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Publication numberUS20100029193 A1
Publication typeApplication
Application numberUS 12/184,053
Publication date4 Feb 2010
Filing date31 Jul 2008
Priority date31 Jul 2008
Publication number12184053, 184053, US 2010/0029193 A1, US 2010/029193 A1, US 20100029193 A1, US 20100029193A1, US 2010029193 A1, US 2010029193A1, US-A1-20100029193, US-A1-2010029193, US2010/0029193A1, US2010/029193A1, US20100029193 A1, US20100029193A1, US2010029193 A1, US2010029193A1
InventorsSteven John Ahladas, Roger R. Schmidt, Gerard Vincent Weber, Jr.
Original AssigneeInternational Business Machines Corporation
Export CitationBiBTeX, EndNote, RefMan
External Links: USPTO, USPTO Assignment, Espacenet
Method for preventing air recirculation and oversupply in data centers
US 20100029193 A1
Abstract
A method for preventing air recirculation in a data center is provided. The method includes specifying a target temperature of IT equipment and a flow volume of cold air entering an IT equipment rack, detecting an under-floor air temperature using a first temperature sensor provided in an under-floor plenum positioned adjacent to a cooling mechanism, detecting an IT equipment inlet temperature using a second temperature sensor positioned adjacent to a top portion of an IT equipment rack including the IT equipment, the IT equipment rack formed on a floor surface of the data center, the floor surface separating the under-floor plenum from the IT equipment rack, removing warm air exhausted from the IT equipment rack into a CRAC, chilling the warm air removed into the CRAC, the warm air being transformed by the CRAC into the cold air, exhausting the cold air from the CRAC to the under-floor plenum, controlling the cooling mechanism to regulate a cooling mechanism flow volume of the cold air in the under-floor plenum to the IT equipment rack such that the target temperature of IT equipment approximates the IT equipment inlet temperature and the cooling mechanism flow volume of the cold air equals the flow volume of the cold air entering into the IT equipment rack, and drawing the cold air into the IT equipment rack, the cold air being transformed by heat generated by the IT equipment into the warm air.
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Claims(1)
1. A method for preventing air recirculation or oversupply in a data center, comprising:
specifying a target temperature of information technology (IT) equipment and a flow volume of cold air entering an IT equipment rack;
detecting an under-floor air temperature using a first temperature sensor provided in an under-floor plenum positioned adjacent to a cooling mechanism;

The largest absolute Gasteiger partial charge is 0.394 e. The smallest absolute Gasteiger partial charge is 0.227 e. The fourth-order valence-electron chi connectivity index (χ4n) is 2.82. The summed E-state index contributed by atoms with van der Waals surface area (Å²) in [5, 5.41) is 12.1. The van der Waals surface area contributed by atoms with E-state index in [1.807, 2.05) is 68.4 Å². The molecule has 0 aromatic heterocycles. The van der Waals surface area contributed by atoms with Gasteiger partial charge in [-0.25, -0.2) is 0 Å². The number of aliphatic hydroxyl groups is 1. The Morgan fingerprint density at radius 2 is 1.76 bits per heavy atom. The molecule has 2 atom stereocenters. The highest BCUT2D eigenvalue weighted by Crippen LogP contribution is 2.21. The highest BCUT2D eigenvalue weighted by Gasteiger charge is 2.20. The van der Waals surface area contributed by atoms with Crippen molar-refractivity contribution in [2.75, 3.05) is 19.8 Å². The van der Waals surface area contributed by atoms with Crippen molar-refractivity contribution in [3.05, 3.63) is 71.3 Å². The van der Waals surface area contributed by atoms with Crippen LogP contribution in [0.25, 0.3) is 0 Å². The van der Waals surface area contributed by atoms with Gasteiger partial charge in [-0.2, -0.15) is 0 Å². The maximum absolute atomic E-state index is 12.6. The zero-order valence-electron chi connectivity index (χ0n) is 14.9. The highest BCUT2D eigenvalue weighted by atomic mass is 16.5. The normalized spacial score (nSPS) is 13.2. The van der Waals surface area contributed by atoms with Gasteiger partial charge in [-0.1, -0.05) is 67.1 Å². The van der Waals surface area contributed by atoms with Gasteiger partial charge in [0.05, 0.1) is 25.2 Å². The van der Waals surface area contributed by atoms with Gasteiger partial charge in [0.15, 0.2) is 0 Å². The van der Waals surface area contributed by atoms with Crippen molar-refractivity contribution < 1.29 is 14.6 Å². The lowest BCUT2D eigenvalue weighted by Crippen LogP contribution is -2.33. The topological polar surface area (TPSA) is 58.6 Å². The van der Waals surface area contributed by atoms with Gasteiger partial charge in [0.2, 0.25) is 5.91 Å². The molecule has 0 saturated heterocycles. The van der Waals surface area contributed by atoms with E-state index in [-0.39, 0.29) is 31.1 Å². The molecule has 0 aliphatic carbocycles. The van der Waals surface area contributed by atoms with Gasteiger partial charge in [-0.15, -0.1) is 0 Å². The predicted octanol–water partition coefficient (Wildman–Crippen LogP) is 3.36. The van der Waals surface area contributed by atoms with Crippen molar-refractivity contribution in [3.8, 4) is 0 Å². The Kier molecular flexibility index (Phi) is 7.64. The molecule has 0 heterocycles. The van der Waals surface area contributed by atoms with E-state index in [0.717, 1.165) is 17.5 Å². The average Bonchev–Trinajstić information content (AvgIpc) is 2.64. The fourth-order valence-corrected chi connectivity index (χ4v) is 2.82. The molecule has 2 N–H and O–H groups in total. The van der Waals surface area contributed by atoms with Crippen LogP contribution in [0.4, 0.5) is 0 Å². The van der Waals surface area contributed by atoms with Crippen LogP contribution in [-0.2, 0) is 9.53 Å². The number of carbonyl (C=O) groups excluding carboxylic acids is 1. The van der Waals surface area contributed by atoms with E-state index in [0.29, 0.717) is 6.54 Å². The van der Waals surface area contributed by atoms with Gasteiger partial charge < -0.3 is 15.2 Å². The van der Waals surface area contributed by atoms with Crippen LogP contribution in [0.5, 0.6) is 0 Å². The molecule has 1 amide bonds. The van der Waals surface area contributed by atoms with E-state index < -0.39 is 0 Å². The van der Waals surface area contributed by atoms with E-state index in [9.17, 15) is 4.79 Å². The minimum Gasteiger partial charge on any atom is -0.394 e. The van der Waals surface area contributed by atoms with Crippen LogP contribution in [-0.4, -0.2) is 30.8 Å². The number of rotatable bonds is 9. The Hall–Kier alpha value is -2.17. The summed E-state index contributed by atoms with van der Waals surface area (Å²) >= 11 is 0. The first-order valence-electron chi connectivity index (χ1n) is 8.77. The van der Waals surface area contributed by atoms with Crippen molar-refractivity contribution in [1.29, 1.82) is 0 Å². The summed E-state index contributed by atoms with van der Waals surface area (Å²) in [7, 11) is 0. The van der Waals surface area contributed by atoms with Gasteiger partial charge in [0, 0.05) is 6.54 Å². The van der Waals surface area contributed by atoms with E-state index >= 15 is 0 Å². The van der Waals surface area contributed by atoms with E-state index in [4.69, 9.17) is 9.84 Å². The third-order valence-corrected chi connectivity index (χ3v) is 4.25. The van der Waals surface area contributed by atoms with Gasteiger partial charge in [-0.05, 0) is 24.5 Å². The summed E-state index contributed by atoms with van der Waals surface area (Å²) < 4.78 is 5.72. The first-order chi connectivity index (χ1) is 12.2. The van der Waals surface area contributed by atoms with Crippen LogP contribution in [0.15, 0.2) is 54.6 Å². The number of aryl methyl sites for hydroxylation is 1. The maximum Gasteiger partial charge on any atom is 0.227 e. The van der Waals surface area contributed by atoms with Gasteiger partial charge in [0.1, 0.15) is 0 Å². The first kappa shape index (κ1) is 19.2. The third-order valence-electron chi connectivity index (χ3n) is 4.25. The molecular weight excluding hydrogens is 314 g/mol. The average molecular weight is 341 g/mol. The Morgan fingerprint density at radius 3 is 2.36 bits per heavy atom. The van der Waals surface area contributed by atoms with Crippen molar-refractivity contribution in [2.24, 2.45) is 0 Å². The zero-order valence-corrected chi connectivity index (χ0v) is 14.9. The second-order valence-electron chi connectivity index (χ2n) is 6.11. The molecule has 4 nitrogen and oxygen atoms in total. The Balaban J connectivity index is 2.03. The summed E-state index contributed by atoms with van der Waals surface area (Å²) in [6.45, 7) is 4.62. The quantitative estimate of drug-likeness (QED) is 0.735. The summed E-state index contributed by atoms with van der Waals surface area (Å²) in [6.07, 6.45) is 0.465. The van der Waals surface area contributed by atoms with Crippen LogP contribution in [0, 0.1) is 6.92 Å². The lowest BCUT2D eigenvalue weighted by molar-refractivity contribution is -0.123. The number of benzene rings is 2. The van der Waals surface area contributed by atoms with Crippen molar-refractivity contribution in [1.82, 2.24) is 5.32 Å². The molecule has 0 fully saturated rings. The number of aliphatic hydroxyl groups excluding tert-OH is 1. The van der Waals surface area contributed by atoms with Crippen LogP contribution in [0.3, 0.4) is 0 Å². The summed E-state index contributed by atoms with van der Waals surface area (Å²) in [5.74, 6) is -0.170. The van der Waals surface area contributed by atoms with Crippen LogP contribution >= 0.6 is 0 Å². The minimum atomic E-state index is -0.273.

detecting an IT equipment inlet temperature using a second temperature sensor positioned adjacent to a top portion of an IT equipment rack comprising said IT equipment, said IT equipment rack formed on a floor surface of said data center, said floor surface separating said under-floor plenum from said IT equipment rack;
removing warm air exhausted from said IT equipment rack into a Computer Room Air Conditioner (CRAC);
chilling said warm air removed into said CRAC, said warm air being transformed by said CRAC into said cold air;
exhausting the cold air from the CRAC to the under-floor plenum;
controlling said cooling mechanism to regulate a cooling mechanism flow volume of said cold air in said under-floor plenum to said IT equipment rack such that said target temperature of IT equipment approximates said IT equipment inlet temperature and said cooling mechanism flow volume of said cold air equals said flow volume of said cold air entering into said IT equipment rack; and
drawing said cold air into said IT equipment rack, said cold air being transformed by heat generated by said IT equipment into said warm air,
wherein said warm air exhausted from said IT equipment rack is prevented from recirculating into said IT equipment rack,
wherein said cooling mechanism comprises one of active floor tile, servo controlled damper, and adjustable forced air,
wherein an entirety of said warm air exhausted from said IT equipment rack is removed into said CRAC.
Description
    BACKGROUND OF THE INVENTION
  • [0001]
    1. Field of the Invention
  • [0002]
    The present invention generally relates to a method for preventing air recirculation in data centers, and, more specifically, a method thereof in which no exhaust air from an information technology (IT) equipment rack is recirculated into an inlet of the IT equipment rack and chilled air oversupply to the IT equipment rack is prevented.
  • [0003]
    2. Description of the Related Art
  • [0004]
    A conventional method of cooling a data center involves placing IT equipment of the data center on a ‘raised floor’ system. This allows for the delivery of cool air to the IT equipment through an area provided under the raised floor of the data center. The raised floor is a system of standard sized panels that are placed on pedestals and serve to create a secondary floor, typically 12″-24″ above a slab of the data center.